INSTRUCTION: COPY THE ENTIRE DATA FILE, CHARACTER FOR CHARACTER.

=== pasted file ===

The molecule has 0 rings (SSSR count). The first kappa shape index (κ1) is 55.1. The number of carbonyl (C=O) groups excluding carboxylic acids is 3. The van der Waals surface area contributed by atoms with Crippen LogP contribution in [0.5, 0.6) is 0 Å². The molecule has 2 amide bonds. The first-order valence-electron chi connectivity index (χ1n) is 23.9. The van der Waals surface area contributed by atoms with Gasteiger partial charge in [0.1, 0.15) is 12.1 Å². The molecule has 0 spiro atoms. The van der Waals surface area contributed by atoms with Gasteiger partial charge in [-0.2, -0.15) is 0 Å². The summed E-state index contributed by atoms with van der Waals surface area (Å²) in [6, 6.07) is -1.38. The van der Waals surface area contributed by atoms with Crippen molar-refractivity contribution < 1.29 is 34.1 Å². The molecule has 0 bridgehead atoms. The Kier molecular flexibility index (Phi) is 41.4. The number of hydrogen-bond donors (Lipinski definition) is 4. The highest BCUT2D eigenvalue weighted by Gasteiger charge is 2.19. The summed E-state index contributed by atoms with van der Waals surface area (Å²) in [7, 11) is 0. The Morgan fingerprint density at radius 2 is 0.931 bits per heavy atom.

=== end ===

The molecule has 0 rings (SSSR count). The first kappa shape index (κ1) is 55.1. The number of carbonyl (C=O) groups excluding carboxylic acids is 3. The van der Waals surface area contributed by atoms with Crippen LogP contribution in [0.5, 0.6) is 0 Å². The molecule has 2 amide bonds. The first-order valence-electron chi connectivity index (χ1n) is 23.9. The van der Waals surface area contributed by atoms with Gasteiger partial charge in [0.1, 0.15) is 12.1 Å². The molecule has 0 spiro atoms. The van der Waals surface area contributed by atoms with Gasteiger partial charge in [-0.2, -0.15) is 0 Å². The summed E-state index contributed by atoms with van der Waals surface area (Å²) in [6, 6.07) is -1.38. The van der Waals surface area contributed by atoms with Crippen molar-refractivity contribution < 1.29 is 34.1 Å². The molecule has 0 bridgehead atoms. The Kier molecular flexibility index (Phi) is 41.4. The number of hydrogen-bond donors (Lipinski definition) is 4. The highest BCUT2D eigenvalue weighted by Gasteiger charge is 2.19. The summed E-state index contributed by atoms with van der Waals surface area (Å²) in [7, 11) is 0. The Morgan fingerprint density at radius 2 is 0.931 bits per heavy atom.